By CRAIG PITTMAN, Times Staff Writer
APOLLO BEACH -- The Tampa Bay Water desalination plant's woes may end in a week or so, utility officials said.
The $110-million desal plant, the largest in the Western Hemisphere, was supposed to be finished by the end of December. Construction of the plant, which is next door to Tampa Electric Co.'s Apollo Beach power plant, is finished.
Yet it won't be producing its full capacity of 25-million gallons of water a day for several more months. Tampa Bay Water officials hope it will produce 3-million gallons per day by the end of this week. Covanta Energy, the contractor building the plant, missed its December deadline and a Feb. 6 deadline for producing at least 3-million gallons per day.
Now Tampa Bay Water officials aren't sure Covanta will meet a March 4 deadline to produce 12-million gallons per day.
"There's a possibility they could make it," said Ken Herd, Tampa Bay Water's engineering and projects manager.
Herd said Covanta and Tampa Bay Water were still working on the filters that screen impurities out of the salty water that the plant pulls in from the power plant's outfall. They are trying to ensure that the water is as pure as possible before it goes through the membranes that take the brine out. If the water is not pure enough, Herd said, it could damage the expensive membranes, which are supposed to last five to seven years.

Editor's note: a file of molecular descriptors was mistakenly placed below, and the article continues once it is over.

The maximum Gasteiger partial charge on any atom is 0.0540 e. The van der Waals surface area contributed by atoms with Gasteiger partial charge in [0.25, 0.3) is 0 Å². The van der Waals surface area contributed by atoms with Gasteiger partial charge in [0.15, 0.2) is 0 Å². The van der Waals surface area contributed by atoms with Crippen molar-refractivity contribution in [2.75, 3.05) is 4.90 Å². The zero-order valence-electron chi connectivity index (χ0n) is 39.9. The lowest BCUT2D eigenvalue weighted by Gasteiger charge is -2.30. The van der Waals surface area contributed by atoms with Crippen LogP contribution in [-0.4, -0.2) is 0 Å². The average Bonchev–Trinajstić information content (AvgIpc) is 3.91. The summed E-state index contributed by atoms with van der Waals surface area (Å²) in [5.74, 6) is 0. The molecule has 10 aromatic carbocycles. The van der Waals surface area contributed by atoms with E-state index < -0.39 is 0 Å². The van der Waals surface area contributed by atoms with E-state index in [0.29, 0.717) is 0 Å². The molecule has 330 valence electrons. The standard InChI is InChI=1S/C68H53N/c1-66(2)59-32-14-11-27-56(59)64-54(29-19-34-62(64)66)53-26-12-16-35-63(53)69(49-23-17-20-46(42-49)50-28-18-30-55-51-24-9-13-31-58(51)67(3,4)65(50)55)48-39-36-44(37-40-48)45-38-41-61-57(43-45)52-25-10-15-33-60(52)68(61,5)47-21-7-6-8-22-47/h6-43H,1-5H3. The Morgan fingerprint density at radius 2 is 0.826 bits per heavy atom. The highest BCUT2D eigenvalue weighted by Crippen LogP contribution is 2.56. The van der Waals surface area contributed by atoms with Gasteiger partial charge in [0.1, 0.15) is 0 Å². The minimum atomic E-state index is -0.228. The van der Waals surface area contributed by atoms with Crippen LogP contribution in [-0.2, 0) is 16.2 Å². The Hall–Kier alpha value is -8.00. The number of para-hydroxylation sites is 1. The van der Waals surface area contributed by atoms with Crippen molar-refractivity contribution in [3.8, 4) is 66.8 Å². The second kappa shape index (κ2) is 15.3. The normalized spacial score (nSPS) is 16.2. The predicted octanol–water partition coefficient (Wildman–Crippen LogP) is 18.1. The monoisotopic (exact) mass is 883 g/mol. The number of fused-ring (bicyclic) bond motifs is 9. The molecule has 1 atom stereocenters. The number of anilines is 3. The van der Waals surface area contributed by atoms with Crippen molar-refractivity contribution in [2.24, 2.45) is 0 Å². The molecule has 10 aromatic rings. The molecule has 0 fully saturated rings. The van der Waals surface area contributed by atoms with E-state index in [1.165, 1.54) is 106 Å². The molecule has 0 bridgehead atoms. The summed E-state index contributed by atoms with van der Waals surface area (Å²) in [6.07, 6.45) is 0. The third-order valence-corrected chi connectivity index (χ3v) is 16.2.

Covanta officials had told Tampa Bay Water for months that the project was going so well it was actually ahead of schedule -- until mid December, when they announced they had hit such serious construction delays that they needed an additional 123 days and $1.8-million.
Tampa Bay Water officials agreed to give Covanta five more months and an additional $500,000, but they set a series of deadlines with escalating penalties. Because Covanta missed its last deadline, it already owes Tampa Bay Water 66-million gallons of free water.
Covanta has had other struggles. Its parent company filed for bankruptcy last year, triggering a financial crisis for the desal plant when the company was unable to post a construction bond. However, Tampa Bay Water has stuck with the company, which will operate the plant as well as build it.
During Monday's tour, Tampa Bay Water and Swiftmud officials, who are helping foot the bill for both water projects, downplayed the delays. They noted that only 18 months have passed since work began on the ambitious water supply project.
The water from the desal plant is not vital to serving Tampa Bay Water's customers until spring. Heavy winter rains have allowed the state's largest wholesale utility to cut back on its pumping of water from underground wells.